el / del

what is the difference between the two? hacia del gato, cerca el gato?

May 8, 2012


EdTech, you cannot translate sentences word-by-word. In the context of "being near something", the English "near" is "cerca de" in Spanish (not just "cerca"), even though there is no "of" in the English sentence. And this is where the "de" to form the contraction comes from.

On the other hand, the English "towards" is "hacia" in Spanish (without a "de") and thus there is no contraction after "hacia".

It might be because, "Cerca de" and "el gato" Cerca seems to be near/close, while Cerca de is like "close to". So the de el is contracted to del in this case, as in she sleeps close to the cat, or she sleeps near the cat.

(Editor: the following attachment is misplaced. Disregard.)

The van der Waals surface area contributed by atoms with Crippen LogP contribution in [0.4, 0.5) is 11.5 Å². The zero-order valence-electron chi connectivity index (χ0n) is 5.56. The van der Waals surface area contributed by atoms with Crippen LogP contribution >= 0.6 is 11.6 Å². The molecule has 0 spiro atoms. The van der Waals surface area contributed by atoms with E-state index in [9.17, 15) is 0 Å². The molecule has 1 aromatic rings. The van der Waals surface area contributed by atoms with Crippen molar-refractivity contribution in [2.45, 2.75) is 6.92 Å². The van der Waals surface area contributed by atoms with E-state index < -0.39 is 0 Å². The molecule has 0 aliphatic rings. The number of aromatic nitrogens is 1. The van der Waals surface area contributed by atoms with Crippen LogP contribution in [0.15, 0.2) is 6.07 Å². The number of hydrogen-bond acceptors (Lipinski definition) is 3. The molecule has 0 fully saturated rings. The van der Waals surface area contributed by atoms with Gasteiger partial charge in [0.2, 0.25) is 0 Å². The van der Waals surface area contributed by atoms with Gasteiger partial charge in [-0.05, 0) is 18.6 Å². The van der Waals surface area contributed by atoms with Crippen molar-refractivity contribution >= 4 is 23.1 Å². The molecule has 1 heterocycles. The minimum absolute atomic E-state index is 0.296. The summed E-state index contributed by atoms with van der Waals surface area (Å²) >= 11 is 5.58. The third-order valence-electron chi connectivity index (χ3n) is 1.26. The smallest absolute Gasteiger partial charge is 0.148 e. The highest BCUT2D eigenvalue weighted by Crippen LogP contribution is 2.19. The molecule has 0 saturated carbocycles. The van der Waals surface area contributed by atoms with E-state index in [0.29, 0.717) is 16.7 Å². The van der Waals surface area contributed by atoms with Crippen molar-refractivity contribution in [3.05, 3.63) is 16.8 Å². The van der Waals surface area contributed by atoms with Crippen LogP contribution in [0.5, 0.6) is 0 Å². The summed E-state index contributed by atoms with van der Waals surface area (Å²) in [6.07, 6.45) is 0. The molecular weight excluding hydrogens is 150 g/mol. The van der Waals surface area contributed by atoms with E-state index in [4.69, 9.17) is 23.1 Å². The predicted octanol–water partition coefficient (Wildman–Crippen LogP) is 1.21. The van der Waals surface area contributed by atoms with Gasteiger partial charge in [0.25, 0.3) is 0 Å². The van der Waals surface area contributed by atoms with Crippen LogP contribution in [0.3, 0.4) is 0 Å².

'del' is a contraction of 'de el".

Like many English words, some Spanish words are always followed by a certain preposition. For example, in English you usually say "going to the store" rather than "going the store" even though the word "to" adds nothing that isn't understandable from context. Likewise, there are Spanish words that are always followed by "de" or "a", just as "going" is usually followed by "to" in English. These Spanish phrases, if literally translated to English, wouldn't throw in a "of" (de) or "to" (a) after these words, but the prepositions are required in Spanish.

I don't understand this. Neither "towards the cat" nor "near the cat" have the word "of" so what is there to contract?

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